Vertigo is a vestibular condition that involves the feeling that the room is spinning around a person. Often, the feeling is connected with a movement of the head or neck and is referred to as benign paroxysmal positional vertigo. A study revealed a connection between vertigo and osteoporosis which is when a person experiences poor bone density. This explains why vertigo also becomes a more common symptom as a person ages.
The Vertigo Study
The study revealed that women with osteoporosis were nearly 3 times as likely to experience vertigo, and men with osteoporosis had about double the risk for vertigo. The connection between vertigo and bone density was also noticed in those who had osteopenia (low bone density, but not low enough to be considered osteoporosis yet).
The study noted that as women age and produce less estrogen that bone density decreases, and more women see an onset of vertigo after age 50 when bone mass and estrogen levels begin to drop more quickly. However, estrogen levels are not the issue with vertigo because men also experience the condition as bones deteriorate.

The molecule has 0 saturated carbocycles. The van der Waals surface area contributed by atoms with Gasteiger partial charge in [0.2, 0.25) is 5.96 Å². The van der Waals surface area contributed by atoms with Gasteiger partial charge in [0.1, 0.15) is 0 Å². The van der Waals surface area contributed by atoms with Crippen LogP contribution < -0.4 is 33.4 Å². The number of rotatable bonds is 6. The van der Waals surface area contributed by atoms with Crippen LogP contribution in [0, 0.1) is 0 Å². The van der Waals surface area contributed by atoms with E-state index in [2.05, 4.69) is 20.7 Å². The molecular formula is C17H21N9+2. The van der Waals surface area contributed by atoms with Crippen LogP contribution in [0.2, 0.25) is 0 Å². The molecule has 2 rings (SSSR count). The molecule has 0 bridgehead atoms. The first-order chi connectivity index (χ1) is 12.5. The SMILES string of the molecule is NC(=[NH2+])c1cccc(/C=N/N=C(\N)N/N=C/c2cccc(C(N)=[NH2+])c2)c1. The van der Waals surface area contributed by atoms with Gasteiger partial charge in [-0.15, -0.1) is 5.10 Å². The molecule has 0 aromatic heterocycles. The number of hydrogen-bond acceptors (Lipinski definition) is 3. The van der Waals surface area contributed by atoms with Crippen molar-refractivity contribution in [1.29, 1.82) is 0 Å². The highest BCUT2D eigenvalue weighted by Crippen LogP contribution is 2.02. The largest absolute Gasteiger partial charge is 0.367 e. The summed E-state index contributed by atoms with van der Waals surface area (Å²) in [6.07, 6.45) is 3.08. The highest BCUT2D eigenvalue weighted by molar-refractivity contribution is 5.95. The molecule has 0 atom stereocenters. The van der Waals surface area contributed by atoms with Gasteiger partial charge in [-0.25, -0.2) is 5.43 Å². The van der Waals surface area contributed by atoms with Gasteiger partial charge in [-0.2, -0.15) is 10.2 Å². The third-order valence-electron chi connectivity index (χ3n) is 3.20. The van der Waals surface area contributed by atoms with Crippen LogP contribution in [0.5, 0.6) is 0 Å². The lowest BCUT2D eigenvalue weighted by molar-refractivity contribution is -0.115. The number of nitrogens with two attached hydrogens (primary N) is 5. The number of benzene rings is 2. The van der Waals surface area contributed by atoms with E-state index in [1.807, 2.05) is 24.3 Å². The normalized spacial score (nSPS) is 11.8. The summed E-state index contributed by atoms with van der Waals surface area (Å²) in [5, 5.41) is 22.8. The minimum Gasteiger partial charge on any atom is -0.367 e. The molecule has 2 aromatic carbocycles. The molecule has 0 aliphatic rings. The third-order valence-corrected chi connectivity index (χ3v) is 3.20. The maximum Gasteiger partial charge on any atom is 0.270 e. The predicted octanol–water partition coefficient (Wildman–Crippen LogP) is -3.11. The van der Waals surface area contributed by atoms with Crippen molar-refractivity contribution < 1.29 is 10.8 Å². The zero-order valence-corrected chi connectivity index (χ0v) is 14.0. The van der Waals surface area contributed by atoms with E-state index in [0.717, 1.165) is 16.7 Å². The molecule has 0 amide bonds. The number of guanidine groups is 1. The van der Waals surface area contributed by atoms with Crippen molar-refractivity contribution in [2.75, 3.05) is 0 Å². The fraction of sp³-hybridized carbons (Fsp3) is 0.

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Your Neck and Vertigo
One thing that this study did not address is the connection between the neck and vertigo. A misalignment of the C1 and C2 vertebrae can cause problems with the brainstem or blood flow to the brain. Vertigo can be just one of many resulting symptoms.
Whether osteoporosis has played a role in the misalignment or not, a gentle adjustment to correct the subluxation may be able to help with vertigo. Using the Blair technique, we help realign upper cervical subluxations resulting in last stabilization of the neck. This gives the body the opportunity to heal. Over time, adjustments hold for longer periods of time resulting in even more benefits and fewer visits.
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